Staff Editorial: Expanding Chicago’s Bike Lanes

While Chicago has improved its biking access, The Phoenix Editorial Board discusses changes to bike lanes that would benefit cyclists and the environment.

It’s undeniable that Loyola’s campus and its immediate surroundings are beautiful, but for bikers, the daily trip through the Lake Shore Campus can feel dangerous.

The three major thoroughfares commuters may take to campus — North Sheridan Road, North Broadway and West Devon Avenue — lack designated bike lanes, which can often make it difficult for those who cycle to get to campus.

Between 2017 and 2021, Chicago experienced 2.6 fatal bike crashes on average for every million residents, according to the League of American Bicyclists. While this is a lower rate than some other cities, it can be further decreased by adding more bike lanes to Chicago’s grid to make riding safer.

To give due credit to the City of Chicago, the Chicago Department of Transportation has doubled its biking infrastructure since 2010 and has now installed over 420 miles of bike lanes. The total will soon be above 500 miles, according to CDOT.

While there has certainly been meaningful city-wide progress, the area immediately surrounding Loyola is still a bike lane desert. Students must either go well out of their way or try to share the roads with cars moving at speeds upwards of 50 miles an hour to get home. 

As the city continues to expand its bike grid, these stretches of road should be nearer to the top of its priority list as the lakefront in Rogers Park and Edgewater. These densely populated areas are prime for bikeability, and bikers seeking to get to the Lakefront Trail would benefit from the infrastructure improvements. 

While hardcore cyclists may argue cement-protected bike lanes are needed, in the short term we would be thrilled by the introduction of just a painted lane. 

A 2023 study published in Scientific Reports found the number of people who are riding bicycles has increased since the pandemic. National spending on bicycles and accessories rose 620% between March 2020 and March 2023, according to the U.S. Department of Transportation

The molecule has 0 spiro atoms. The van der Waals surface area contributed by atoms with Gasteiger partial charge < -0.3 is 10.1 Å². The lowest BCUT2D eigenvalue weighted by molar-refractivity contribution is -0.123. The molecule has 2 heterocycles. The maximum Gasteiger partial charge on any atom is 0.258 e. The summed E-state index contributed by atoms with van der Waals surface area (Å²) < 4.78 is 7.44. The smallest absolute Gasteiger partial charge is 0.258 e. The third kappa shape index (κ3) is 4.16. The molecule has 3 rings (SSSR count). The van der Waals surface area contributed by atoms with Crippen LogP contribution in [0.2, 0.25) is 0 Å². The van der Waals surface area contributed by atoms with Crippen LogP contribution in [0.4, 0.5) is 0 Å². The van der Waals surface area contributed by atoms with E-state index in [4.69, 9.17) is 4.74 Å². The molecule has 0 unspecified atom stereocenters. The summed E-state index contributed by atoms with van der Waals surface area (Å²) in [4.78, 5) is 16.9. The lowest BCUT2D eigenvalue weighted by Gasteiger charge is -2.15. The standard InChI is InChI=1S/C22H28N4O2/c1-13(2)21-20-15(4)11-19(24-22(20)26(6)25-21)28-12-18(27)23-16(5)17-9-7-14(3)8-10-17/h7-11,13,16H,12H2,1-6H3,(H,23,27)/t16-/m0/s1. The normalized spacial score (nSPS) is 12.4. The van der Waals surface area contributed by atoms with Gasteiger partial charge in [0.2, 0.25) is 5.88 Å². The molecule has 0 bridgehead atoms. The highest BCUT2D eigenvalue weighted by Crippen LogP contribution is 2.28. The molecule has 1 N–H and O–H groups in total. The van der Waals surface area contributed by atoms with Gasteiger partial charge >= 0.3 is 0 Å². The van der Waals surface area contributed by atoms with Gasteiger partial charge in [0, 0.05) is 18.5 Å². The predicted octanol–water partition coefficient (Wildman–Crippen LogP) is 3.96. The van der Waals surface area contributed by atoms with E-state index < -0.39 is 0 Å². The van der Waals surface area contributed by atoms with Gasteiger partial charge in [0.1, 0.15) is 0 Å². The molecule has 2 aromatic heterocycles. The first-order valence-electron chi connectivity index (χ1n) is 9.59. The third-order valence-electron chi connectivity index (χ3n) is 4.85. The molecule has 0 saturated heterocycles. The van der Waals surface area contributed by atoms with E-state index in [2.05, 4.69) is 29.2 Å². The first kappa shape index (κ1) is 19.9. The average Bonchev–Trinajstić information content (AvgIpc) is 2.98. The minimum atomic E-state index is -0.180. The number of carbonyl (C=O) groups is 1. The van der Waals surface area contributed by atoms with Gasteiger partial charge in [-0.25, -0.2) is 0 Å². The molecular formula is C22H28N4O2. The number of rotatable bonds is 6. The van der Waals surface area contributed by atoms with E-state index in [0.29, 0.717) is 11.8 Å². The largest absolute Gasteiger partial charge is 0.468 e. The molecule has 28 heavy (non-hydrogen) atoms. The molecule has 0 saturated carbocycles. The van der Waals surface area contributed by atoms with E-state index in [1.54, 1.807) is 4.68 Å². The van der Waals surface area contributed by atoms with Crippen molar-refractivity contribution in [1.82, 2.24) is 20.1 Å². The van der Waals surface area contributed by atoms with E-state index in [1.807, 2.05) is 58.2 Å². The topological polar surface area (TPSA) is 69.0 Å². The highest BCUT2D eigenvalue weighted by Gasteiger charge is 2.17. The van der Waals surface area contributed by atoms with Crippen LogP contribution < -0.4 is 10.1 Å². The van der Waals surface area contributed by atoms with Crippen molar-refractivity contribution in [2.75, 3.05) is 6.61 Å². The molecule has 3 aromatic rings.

Unfortunately, as cycling has become more popular, the number of injuries and fatalities among cyclists hit by cars or trucks has also risen. With more cyclists on the roads, the need for proper biking infrastructure has never been greater. 

Increased bike lane access is also beneficial for the environment. As human-driven climate change continues to affect our world, turning to bicycles as a transportation alternative is a great way for individuals to do their part. Choosing to ride a bike instead of a car just one time a day reduces the average person’s carbon emissions from transportation by 67%, according to the University of California Los Angeles. Additionally, 28% of all U.S. carbon emissions come from the transportation sector, according to the Environmental Protection Agency.

While Chicago’s current biking infrastructure provides bike-riders with access to routes, it’s crucial to continue expanding bike lane access in order to not only improve the cyclists’ safety but is a boon to our efforts to curb the worst effects of climate change.

Featured image by Aidan Cahill / The Phoenix

The Phoenix Editorial Board

The Phoenix Editorial Board